*I prefer to distinguish between "climate scientists" (who are mainly atmospheric physicists) and "climate change scientists" who seem to be just about anyone in science or social science that has decided to see what climate change means for their own particular field of expertise. While many of these folks do have a good grasp of climate science (atmospheric physics) and the uncertainties in attribution of past events and future projections, many sadly do not. "Climate change science" is unfortunately a rather disconnected set of disciplines with some not understanding the others - see the inconsistencies between WG1 and WG2 in IPCC AR4 for example. We are working hard to overcome these barriers but there is a long way to go.

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    - Bishop Hill blog - Dangerous climate change?

Reader Comments (285)

I don't like anything about this statement. Sorry. While I appreciate greatly Richard's foray into the bloggesphere I find the statement wishy washy, without contriteness and desperately trying to maintain the funding for their new computer which they were pleading for yesterday in parliament.

Along with their fellow travellers, the BBC, they still can't let go of the need to blame humans for everything in order to maintain the governments need for tax. Lots of the usual language of, probably, could might. Just as always. I agree totally with JOHN SHADE on this. I have to admit a certain vehement dislike of the Met Off, their propaganda and their dishonesty.

Stephen Richards BSc MSc Physics.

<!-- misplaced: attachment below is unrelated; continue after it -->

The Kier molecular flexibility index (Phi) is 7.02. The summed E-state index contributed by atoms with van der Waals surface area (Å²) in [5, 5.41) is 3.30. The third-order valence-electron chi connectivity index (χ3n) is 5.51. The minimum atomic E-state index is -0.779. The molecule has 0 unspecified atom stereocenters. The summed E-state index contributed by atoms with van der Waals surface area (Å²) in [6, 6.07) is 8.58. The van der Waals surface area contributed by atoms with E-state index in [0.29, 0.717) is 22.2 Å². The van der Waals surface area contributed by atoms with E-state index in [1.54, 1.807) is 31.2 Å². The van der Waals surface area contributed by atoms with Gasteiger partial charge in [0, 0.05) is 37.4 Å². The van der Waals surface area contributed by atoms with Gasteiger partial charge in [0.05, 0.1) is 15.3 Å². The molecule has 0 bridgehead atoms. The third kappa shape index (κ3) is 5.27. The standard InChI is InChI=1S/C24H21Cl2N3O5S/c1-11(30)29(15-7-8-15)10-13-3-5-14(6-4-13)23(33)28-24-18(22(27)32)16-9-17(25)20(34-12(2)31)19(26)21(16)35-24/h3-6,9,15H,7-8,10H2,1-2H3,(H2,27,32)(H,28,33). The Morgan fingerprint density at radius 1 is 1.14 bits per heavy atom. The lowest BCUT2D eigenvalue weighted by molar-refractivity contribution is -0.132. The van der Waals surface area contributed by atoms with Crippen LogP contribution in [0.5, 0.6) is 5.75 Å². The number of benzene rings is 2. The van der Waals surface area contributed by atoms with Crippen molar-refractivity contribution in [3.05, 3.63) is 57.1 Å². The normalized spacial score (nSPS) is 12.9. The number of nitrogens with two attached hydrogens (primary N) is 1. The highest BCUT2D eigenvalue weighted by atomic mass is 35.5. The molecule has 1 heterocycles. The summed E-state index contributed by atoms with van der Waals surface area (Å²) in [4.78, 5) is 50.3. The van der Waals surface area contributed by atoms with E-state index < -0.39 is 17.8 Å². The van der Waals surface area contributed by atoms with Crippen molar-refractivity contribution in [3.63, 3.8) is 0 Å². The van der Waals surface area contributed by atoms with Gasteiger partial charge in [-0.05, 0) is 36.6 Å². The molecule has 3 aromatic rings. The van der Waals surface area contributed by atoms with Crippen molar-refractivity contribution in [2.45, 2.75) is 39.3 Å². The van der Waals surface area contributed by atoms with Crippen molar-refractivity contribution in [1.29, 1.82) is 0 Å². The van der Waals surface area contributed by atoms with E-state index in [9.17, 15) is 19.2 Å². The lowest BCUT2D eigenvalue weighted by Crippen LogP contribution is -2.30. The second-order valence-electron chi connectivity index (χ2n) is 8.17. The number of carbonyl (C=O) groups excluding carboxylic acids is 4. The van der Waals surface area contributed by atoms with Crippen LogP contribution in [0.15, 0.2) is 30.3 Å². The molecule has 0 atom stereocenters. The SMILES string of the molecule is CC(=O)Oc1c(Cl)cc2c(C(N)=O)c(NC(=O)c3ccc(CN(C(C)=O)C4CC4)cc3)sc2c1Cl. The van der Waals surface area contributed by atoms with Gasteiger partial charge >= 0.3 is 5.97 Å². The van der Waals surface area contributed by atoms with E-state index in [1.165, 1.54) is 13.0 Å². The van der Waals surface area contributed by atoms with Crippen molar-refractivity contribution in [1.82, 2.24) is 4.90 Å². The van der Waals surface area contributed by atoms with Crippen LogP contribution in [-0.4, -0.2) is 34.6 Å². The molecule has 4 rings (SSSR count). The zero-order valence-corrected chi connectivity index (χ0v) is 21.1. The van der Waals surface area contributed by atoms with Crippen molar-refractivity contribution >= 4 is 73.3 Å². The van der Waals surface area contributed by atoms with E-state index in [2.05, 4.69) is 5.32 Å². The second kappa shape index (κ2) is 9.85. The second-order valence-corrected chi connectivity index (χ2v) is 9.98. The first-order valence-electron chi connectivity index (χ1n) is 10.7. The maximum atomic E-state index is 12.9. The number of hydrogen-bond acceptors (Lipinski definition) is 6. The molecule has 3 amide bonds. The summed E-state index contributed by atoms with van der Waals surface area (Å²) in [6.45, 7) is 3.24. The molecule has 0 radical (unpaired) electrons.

Nov 10, 2011 at 7:28 AM | Unregistered CommenterStephen Richards

Richard, a great post! That you also work for the Met Office is most encouraging too.

I feel the call of blank paper...

Nov 10, 2011 at 7:40 AM | Unregistered CommenterJosh

Re Richard

If the doom scenario is right then it would make sense to prepare to adapt to the massive impacts expected within a few decades, and hence we'd have to start spending billions on new flood defences, water infrastructure and storm shelters,

Nice article, but isn't this part of the problem? We haven't been spending enough to adapt to urbanisation, so poorly considered building developments increase flood risk. Then lack of investment in flood defences and drainage infrastructure mean increased costs when perfectly natural events cause storm damage.

We recently had some severe flooding here and the damage was probably increased by drains being blocked by leaves. Councils or water companies have been saving money by not clearing drains or drainage channels, or they're simply not scaled to cope with runoff from new developments. Or we have situations like the flooding in Thailand which have caused wider economic impacts after disk manufacturers and other component maker's plants have been flooded. But those were built on flood prone areas or flood plains. We seem to have ended up with a situation where we prefer to compensate rather than mitigate, probably because the risks end up being transferred to the property owners.